Is Inclusive Language Inherently Exclusionary?
"I just wouldn't want to say the wrong thing."
"I don't want to upset anyone."
"I'm not sure I know the right words."
I hear these statements almost every day when talking to people about creative inclusion.
The desire to be diverse, represent all kinds of folk, and welcome the identities, sexualities, ethnicities, neurotypes and disabilities that make the world so rich is 100 percent there—but people are scared when it comes to putting the words out there. They believe inclusive language is difficult to grasp unless you've spent hours and hours researching it, but is that true? And is being inclusive the be all and end all? Maybe not.
What is inclusive language?
It's actively making choices when we write or speak that include a wider range of people than what we may be used to "typically" capturing. This means actively referencing groups you want to ensure feel included in what you're saying or presenting.
For instance, let's say a brand wants to launch a women's book club.
The ad may say: "For ladies who love to read."
The trans-inclusive version of that could be:
"For ladies, transwomen and nonbinary femmes who love to read."
The neurodiverse-inclusive version could be:
"For ladies of all neurotypes who love to read."
The disability-inclusive version could be:
"An accessible space for ladies who love to read."
And the all-inclusive version could be:
"For all ladies who love to read, including trans, non-binary, neurodiverse and disabled women."
Each of these definitively makes the effort to signpost that the book club is an inclusive space for that minority group.
But let's be honest, the intention of inclusivity can get wordy. Having so many different options can feel overwhelming, and often, as words shift or change, it can become confusing.
A great example of this is "womxn," a term that was used for a while with the intention of including transwomen and non-binary folk in female-focused spaces. It didn't take long for this "inclusive language" to gain infamy, due to othering trans folk and inferring they weren't "real women." It also has its origins as a term that Black feminist organizations used to empower their intersectionality (which was now being appropriated). Naturally, we stopped using it.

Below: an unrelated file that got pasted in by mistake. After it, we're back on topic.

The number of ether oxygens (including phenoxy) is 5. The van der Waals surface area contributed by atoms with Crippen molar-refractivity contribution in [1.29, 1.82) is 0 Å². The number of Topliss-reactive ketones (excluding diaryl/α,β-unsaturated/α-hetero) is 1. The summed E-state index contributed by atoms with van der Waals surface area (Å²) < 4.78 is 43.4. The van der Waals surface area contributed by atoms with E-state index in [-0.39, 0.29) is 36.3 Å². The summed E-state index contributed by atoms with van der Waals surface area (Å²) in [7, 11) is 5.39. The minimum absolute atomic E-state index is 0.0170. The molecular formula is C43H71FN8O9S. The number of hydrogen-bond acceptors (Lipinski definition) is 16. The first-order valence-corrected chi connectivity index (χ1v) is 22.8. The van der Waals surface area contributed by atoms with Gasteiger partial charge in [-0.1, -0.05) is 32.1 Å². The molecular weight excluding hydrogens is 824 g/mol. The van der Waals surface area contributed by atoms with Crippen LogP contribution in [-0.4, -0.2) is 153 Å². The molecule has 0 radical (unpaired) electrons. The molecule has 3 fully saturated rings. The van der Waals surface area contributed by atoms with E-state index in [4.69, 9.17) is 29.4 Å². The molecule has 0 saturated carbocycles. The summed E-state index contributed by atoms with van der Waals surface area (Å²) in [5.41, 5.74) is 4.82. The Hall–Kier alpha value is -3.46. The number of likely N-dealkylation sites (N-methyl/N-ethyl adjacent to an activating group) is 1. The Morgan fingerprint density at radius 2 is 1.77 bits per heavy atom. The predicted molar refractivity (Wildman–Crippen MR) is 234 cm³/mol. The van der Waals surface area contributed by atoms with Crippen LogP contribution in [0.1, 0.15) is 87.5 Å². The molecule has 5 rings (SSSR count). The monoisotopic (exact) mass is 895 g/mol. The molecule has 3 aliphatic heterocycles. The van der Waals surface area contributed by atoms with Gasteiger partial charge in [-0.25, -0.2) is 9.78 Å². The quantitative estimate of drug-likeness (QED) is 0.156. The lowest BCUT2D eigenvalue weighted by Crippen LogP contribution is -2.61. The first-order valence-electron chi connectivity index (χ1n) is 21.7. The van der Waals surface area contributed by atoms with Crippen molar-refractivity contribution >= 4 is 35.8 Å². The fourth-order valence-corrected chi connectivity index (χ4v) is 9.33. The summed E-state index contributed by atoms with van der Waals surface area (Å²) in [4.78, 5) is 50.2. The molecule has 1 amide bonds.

Except not everyone was made aware of this "public" decision—including the streaming platform Twitch, which used it in its 2021 tweet for IWD and was met with backlash.
Herein presents the problem. Using inclusive language naturally can take a decent level of education to represent communities appropriately, and keeping up with how they change is a task that will never end.
So, if you're not comfortable using inclusive terms "like a local," am I suggesting it's best to avoid them entirely?
No. In our industry we need to represent and respect all.
Let me present a potential solution—open language.
While I have no idea if this is the right term for it, "open language" is something I've been talking a lot about recently with my colleagues and clients. My theory goes like this—if you want to include everyone, but don't feel confident using the inclusive terms, let's find an alternative.
Take the phrase "Hello, Mums and Dads." As a parent I hear this everywhere we go: school, days out, restaurants, adverts, packaging, etc. However, it's inherently (although unintentionally) exclusionary. Not everyone is one of these binary options.
To make it inclusive, one might resort to "Hello, Mums, Dads, Zazas, Babas, Rens, Pas and all other parents of any gender." But that doesn't really roll of the tongue, does it? Plus, we haven't even scratched the surface of names for parents.
The first step to the open language ladder may very well be "Hello, parents." However, not everyone has parents. Some people have aunties, godparents, grandparents, a carer, a brother, a friend.
The next step up may present a version of that statement as "Hello, adults." The problem here is a distinct lack of personality.
Step again, rethink the sentence. "Greetings, grownups" or "Good evening, loved ones" or "Hello to all of you who managed to convince a child to put their shoes on and made it here today." They're natural, conversational, welcoming and most importantly INCLUDE ALL.
This is open language. Taking what you want to say and leveling up until it works as an umbrella for all kinds, all folks, and all situations.
Here are my top three tips on how to start using "open language."
• Question everything, starting with asking yourself, "Does this exclude anyone?"
• Talk like a human. The more conversational the language, the more welcoming it feels.
• Write out all the groups/people you want to include and then simplify until you find an umbrella term that works for you.
Should we use open language every time?
No. There's a big difference between welcoming everyone and building communications with minority communities at the core. It's about understanding where and how to use both inclusive and open language.
Sometimes the need to signpost to communities that they are included, rather than "tolerated," ensures they feel welcomed and safe. Telling disabled folks a space is accessible for all, a gender non-conforming shopper that they will have appropriate facilities, or a neurodiverse person that their needs will be understood, is an incredibly important thing.
However, when you're writing, generally remember the power of being "open," because a small change in language can make an incredible shift for inclusivity.